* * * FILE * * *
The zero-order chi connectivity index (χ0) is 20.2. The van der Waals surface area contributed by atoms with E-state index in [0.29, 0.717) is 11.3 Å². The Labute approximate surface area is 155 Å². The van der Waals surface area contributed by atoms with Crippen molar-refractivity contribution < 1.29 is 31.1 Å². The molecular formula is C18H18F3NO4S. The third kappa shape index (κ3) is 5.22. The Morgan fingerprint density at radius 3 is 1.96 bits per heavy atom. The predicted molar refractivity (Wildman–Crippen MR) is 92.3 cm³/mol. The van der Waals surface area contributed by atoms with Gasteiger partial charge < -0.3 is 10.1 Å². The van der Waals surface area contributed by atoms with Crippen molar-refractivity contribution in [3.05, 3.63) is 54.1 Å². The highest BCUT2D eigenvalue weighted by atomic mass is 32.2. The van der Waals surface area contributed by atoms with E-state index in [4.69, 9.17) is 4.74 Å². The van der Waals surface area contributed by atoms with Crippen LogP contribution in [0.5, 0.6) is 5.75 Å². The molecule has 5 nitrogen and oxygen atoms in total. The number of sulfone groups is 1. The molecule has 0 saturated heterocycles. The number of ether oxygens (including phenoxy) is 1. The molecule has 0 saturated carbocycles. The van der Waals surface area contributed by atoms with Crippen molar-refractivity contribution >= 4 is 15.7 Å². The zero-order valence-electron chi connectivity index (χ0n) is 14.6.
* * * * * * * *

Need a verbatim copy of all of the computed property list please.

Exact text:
The zero-order chi connectivity index (χ0) is 20.2. The van der Waals surface area contributed by atoms with E-state index in [0.29, 0.717) is 11.3 Å². The Labute approximate surface area is 155 Å². The van der Waals surface area contributed by atoms with Crippen molar-refractivity contribution < 1.29 is 31.1 Å². The molecular formula is C18H18F3NO4S. The third kappa shape index (κ3) is 5.22. The Morgan fingerprint density at radius 3 is 1.96 bits per heavy atom. The predicted molar refractivity (Wildman–Crippen MR) is 92.3 cm³/mol. The van der Waals surface area contributed by atoms with Gasteiger partial charge < -0.3 is 10.1 Å². The van der Waals surface area contributed by atoms with Crippen molar-refractivity contribution in [3.05, 3.63) is 54.1 Å². The highest BCUT2D eigenvalue weighted by atomic mass is 32.2. The van der Waals surface area contributed by atoms with E-state index in [4.69, 9.17) is 4.74 Å². The van der Waals surface area contributed by atoms with Crippen LogP contribution in [0.5, 0.6) is 5.75 Å². The molecule has 5 nitrogen and oxygen atoms in total. The number of sulfone groups is 1. The molecule has 0 saturated heterocycles. The number of ether oxygens (including phenoxy) is 1. The molecule has 0 saturated carbocycles. The van der Waals surface area contributed by atoms with Crippen molar-refractivity contribution >= 4 is 15.7 Å². The zero-order valence-electron chi connectivity index (χ0n) is 14.6.